Last week, I might have been one of a few people excited to see that Montgomery County had adopted new zoning regulations. I realize that ordinances are not fun to read. However, I see them as a window into the future land use patterns of a jurisdiction. Like them or not, zoning ordinances determine how communities are built or adapted to meet citizen needs and interests.
Long overdue, Montgomery County’s last full restructuring of the Ordinance was 50 years ago. While some viewed this update as a chance modernize the regulations and to attract more millennials (people between the ages 18 and 34), I was interested in how a county with such a successful land preservation program would address agriculture and, more particularly, how it would accommodate our region’s local food movement.
In general, the response to the ordinance has been positive. Some have expressed pleasure that more than 120 zoning classifications have been greatly reduced, Some have noted the simplified land use tables with land use definitions and conditions clearly described. Others are praising the county’s reduction of parking spaces required for offices, restaurants, etc. that will reduce impervious surfaces and stimulate reuse of buildings.
Of course, I turned straight to the land use tables to see how the county would address agricultural uses in rural and urban areas. I am very pleased to find that agriculture is allowed . . .everywhere! Farming, the practice of agriculture, is allowed in Ag, Rural Residential, and Single-Family Detached zones. The full definition is broad and clear, and includes processing and agritourism.
Urban Farming, the cultivation of fruits, vegetables, flowers, and ornamental plants, as well as the limited keeping and raising of fowl or bees and the practice of aquaculture, is allowed in the Residential Townhouse, Residential Multi-unit, Residential/Commercial, Employment, and Industrial zones. Community gardens are a conditional use in all zoning districts.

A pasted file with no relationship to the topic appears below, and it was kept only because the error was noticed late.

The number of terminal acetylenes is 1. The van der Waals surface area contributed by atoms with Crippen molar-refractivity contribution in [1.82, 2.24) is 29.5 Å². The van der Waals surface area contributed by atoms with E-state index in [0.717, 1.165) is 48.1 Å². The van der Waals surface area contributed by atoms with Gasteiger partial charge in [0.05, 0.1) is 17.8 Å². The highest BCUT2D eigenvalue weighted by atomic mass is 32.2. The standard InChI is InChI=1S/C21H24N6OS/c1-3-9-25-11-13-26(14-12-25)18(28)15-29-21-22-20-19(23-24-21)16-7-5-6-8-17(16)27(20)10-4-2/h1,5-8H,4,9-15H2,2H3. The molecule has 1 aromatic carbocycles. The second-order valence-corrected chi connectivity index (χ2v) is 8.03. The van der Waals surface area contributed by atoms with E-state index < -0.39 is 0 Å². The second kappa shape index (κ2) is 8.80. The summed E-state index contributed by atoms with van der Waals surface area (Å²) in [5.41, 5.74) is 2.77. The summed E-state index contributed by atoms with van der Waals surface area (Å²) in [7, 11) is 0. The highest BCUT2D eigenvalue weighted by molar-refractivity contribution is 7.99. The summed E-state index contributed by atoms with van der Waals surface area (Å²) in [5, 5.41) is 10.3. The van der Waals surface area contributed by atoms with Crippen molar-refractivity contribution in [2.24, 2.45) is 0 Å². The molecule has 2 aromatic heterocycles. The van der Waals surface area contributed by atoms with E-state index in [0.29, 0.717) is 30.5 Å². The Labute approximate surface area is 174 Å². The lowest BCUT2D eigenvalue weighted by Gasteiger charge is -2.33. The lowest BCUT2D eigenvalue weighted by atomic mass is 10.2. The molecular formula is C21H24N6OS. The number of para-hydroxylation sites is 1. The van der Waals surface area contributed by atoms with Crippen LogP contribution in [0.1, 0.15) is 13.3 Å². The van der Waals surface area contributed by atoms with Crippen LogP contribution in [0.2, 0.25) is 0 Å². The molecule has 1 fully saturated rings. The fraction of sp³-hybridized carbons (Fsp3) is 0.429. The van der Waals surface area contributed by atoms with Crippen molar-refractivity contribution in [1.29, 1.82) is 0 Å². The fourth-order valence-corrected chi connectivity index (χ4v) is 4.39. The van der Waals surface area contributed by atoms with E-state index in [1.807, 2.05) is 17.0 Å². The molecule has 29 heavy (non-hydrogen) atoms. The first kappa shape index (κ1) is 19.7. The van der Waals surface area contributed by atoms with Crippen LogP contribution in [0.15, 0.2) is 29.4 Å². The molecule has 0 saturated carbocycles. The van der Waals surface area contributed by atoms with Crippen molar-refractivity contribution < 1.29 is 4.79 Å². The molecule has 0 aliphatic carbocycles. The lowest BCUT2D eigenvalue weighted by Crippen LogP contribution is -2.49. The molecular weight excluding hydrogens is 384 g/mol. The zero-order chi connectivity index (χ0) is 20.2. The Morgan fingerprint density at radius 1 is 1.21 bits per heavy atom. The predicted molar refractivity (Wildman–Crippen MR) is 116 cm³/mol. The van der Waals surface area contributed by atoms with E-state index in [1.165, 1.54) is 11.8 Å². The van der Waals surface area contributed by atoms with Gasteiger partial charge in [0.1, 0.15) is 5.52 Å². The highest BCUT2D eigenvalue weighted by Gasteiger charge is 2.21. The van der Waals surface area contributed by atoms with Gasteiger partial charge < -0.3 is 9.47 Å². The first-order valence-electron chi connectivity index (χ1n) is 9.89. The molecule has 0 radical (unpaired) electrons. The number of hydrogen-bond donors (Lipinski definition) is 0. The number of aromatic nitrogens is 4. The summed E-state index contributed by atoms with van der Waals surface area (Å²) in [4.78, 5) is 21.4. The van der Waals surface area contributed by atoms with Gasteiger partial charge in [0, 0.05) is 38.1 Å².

The vast majority of agricultural uses enhance, not detract from, rural and urban landscapes. They help to built community and a sense of place. They create economies for those not inclined to sit behind a desk. These uses are also needed in a region where people want to know more about how their food is being produced and how far it travels.
However, in a state with small farm sizes and lots of suburban sprawl, regulations are needed to address land uses that can have an adverse impact on the use and enjoyment of adjacent properties. As Maryland communities continue to evolve, it is important for farmers and their neighbors to have a clear understanding of what each can and cannot do. Like good fences, good zoning regulations make good neighbors.
Montgomery County’s new zoning ordinance is a model for farming regs, especially for counties with rural and urban lands.